Dark matter is probably not made up of black holes

One of the major outstanding mysteries of modern physics is the nature of dark matter.

According to observations, it should exist. Not only that, to explain gravitational anomalies across the cosmos, dark matter should be about 5 times more common in the universe than ordinary visible matter.

In our own galaxy, there is 15 times more dark matter than ordinary matter.

The issue, however, is that dark matter should also be by its very nature virtually impossible to detect, given it only very weakly interacts with normal matter except through gravity.

“The nature of dark matter remains a mystery. Most scientists think it is composed of unknown elementary particles,” says Przemek Mróz from the Astronomical Observatory at Poland’s University of Warsaw. “Unfortunately, despite decades of efforts, no experiment has found new particles that could be responsible for dark matter.”

Black holes are pretty dark

Mróz is lead author on 2 new papers published in Nature and the Astrophysical Journal Supplement which tests whether dark matter can be explained through another enigmatic class of objects in the universe: black holes.

Nearly 100 black hole mergers have been detected since the first in 2015. These black holes are usually 20–100 times heavier than our Sun. In contrast, those previously discovered in our Milky Way are typically only 5–10 solar masses.

“Explaining why these two populations of black holes are so different is one of the biggest mysteries of modern astronomy,” Mróz says.

It could be that the larger black holes detected by the LIGO and Virgo experiments are primordial black holes formed in the very early universe.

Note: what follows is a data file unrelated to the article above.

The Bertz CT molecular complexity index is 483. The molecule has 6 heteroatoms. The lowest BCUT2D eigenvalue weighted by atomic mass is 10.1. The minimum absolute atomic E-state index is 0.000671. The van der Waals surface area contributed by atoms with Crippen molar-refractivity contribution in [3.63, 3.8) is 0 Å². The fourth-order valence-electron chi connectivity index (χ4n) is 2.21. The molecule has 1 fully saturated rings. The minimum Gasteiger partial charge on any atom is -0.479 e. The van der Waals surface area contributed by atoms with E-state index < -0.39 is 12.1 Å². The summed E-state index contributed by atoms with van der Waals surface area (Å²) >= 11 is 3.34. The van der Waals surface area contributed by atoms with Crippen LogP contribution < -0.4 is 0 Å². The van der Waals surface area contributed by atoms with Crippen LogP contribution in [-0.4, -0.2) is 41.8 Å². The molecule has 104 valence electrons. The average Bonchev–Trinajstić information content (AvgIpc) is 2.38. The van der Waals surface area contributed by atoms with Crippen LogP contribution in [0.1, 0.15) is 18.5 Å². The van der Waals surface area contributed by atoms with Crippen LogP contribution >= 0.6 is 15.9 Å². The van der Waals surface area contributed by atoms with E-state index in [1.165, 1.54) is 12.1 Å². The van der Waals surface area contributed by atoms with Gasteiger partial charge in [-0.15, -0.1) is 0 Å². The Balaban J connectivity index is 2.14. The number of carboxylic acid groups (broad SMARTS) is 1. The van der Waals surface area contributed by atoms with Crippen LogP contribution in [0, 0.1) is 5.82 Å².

Since gravitational waves detectors have been used to find more black holes, physicists have been speculating that such primordial black holes could make up a significant fraction, if not all, of dark matter.

While black holes do not emit light, this theory can be tested.

Einstein comes to the rescue again

A consequence of Einstein’s general theory of relativity is that massive objects can bend light around them. This effect is called gravitational microlensing. When the massive object, like a black hole, comes between Earth and other objects like galaxies, then those galaxies become magnified and their brightness increases.

The higher the mass of the object causing the lensing, the longer the brightness of the bodies behind it is increased.

Lensing by objects about the size of the Sun lasts a few weeks. But gravitational lensing from black holes of more than 100 solar masses would last a few years.

The idea that gravitational lensing could help study dark matter was first put forward in the 1980s by Polish astrophysicist Bohdan Paczyński. Experiments showed that black holes smaller than the Sun could make up less than 10% of dark matter. But these first experiments weren’t sensitive to longer timescale microlensing.

Pricking a hole in black hole theory

Astronomers from the Optical Gravitational Lensing Experiment (OGLE) present new results from a 20-year-long monitoring of 80 million stars in the nearby Large Magellanic Cloud.

If the dark matter in the Milky Way was composed only of black holes, the researchers would have expected to see 258 microlensing events. Instead, their results offered up only 13.

Diagram showing galaxies with yellow dots
Expected vs. observed microlensing events by massive objects toward the Large Magellanic Cloud as seen through the Milky Way halo. Credit: J. Skowron / OGLE. Background image of the Large Magellanic Cloud: generated with bsrender written by Kevin Loch, using the ESA/Gaia database.

“That indicates that massive black holes can compose at most a few percent of dark matter,” says Mróz.

To be precise, black holes of 10 solar masses may comprise at most 1.2% of dark matter. 100-solar-mass black holes account for 3.0% of dark matter, and 1000 solar mass black holes – 11% of dark matter.

“Our observations indicate that primordial black holes cannot comprise a significant fraction of the dark matter and, simultaneously, explain the observed black hole merger rates measured by LIGO and Virgo,” says Andrzej Udalski, principal investigator of the OGLE survey.

The mystery around what makes up the majority of dark matter remains.

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